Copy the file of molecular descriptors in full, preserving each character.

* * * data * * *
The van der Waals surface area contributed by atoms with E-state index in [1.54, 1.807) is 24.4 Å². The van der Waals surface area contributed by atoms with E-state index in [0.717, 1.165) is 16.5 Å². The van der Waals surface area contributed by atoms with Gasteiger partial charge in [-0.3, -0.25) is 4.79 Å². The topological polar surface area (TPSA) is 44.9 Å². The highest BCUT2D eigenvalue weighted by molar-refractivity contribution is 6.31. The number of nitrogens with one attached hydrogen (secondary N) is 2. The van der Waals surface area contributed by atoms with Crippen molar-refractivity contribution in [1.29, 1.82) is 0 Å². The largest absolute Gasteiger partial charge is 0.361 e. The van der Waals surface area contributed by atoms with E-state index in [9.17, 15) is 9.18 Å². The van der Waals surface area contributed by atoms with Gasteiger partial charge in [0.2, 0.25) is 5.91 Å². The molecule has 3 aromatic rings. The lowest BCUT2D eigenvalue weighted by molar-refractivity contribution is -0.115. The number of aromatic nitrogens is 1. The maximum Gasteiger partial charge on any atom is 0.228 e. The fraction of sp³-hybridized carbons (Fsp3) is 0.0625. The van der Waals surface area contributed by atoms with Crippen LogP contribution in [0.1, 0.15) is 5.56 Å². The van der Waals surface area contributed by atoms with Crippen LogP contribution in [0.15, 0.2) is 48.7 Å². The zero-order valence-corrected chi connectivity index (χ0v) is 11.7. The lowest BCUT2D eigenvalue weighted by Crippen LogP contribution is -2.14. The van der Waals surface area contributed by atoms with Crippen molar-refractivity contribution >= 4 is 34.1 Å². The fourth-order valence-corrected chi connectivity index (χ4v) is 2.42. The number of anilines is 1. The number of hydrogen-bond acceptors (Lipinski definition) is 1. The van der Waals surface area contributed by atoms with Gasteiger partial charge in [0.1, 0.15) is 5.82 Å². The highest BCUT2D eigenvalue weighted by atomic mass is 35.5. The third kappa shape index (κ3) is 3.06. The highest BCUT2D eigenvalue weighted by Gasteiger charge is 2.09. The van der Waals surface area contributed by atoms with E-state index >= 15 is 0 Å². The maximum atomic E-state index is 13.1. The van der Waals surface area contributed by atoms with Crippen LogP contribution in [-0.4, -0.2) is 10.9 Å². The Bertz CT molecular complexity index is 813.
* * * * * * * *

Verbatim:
The van der Waals surface area contributed by atoms with E-state index in [1.54, 1.807) is 24.4 Å². The van der Waals surface area contributed by atoms with E-state index in [0.717, 1.165) is 16.5 Å². The van der Waals surface area contributed by atoms with Gasteiger partial charge in [-0.3, -0.25) is 4.79 Å². The topological polar surface area (TPSA) is 44.9 Å². The highest BCUT2D eigenvalue weighted by molar-refractivity contribution is 6.31. The number of nitrogens with one attached hydrogen (secondary N) is 2. The van der Waals surface area contributed by atoms with Crippen molar-refractivity contribution in [1.29, 1.82) is 0 Å². The largest absolute Gasteiger partial charge is 0.361 e. The van der Waals surface area contributed by atoms with E-state index in [9.17, 15) is 9.18 Å². The van der Waals surface area contributed by atoms with Gasteiger partial charge in [0.2, 0.25) is 5.91 Å². The molecule has 3 aromatic rings. The lowest BCUT2D eigenvalue weighted by molar-refractivity contribution is -0.115. The number of aromatic nitrogens is 1. The maximum Gasteiger partial charge on any atom is 0.228 e. The fraction of sp³-hybridized carbons (Fsp3) is 0.0625. The van der Waals surface area contributed by atoms with Crippen LogP contribution in [0.1, 0.15) is 5.56 Å². The van der Waals surface area contributed by atoms with Crippen LogP contribution in [0.15, 0.2) is 48.7 Å². The zero-order valence-corrected chi connectivity index (χ0v) is 11.7. The lowest BCUT2D eigenvalue weighted by Crippen LogP contribution is -2.14. The van der Waals surface area contributed by atoms with Crippen molar-refractivity contribution >= 4 is 34.1 Å². The fourth-order valence-corrected chi connectivity index (χ4v) is 2.42. The number of anilines is 1. The number of hydrogen-bond acceptors (Lipinski definition) is 1. The van der Waals surface area contributed by atoms with Gasteiger partial charge in [0.1, 0.15) is 5.82 Å². The highest BCUT2D eigenvalue weighted by atomic mass is 35.5. The third kappa shape index (κ3) is 3.06. The highest BCUT2D eigenvalue weighted by Gasteiger charge is 2.09. The van der Waals surface area contributed by atoms with E-state index >= 15 is 0 Å². The maximum atomic E-state index is 13.1. The van der Waals surface area contributed by atoms with Crippen LogP contribution in [-0.4, -0.2) is 10.9 Å². The Bertz CT molecular complexity index is 813.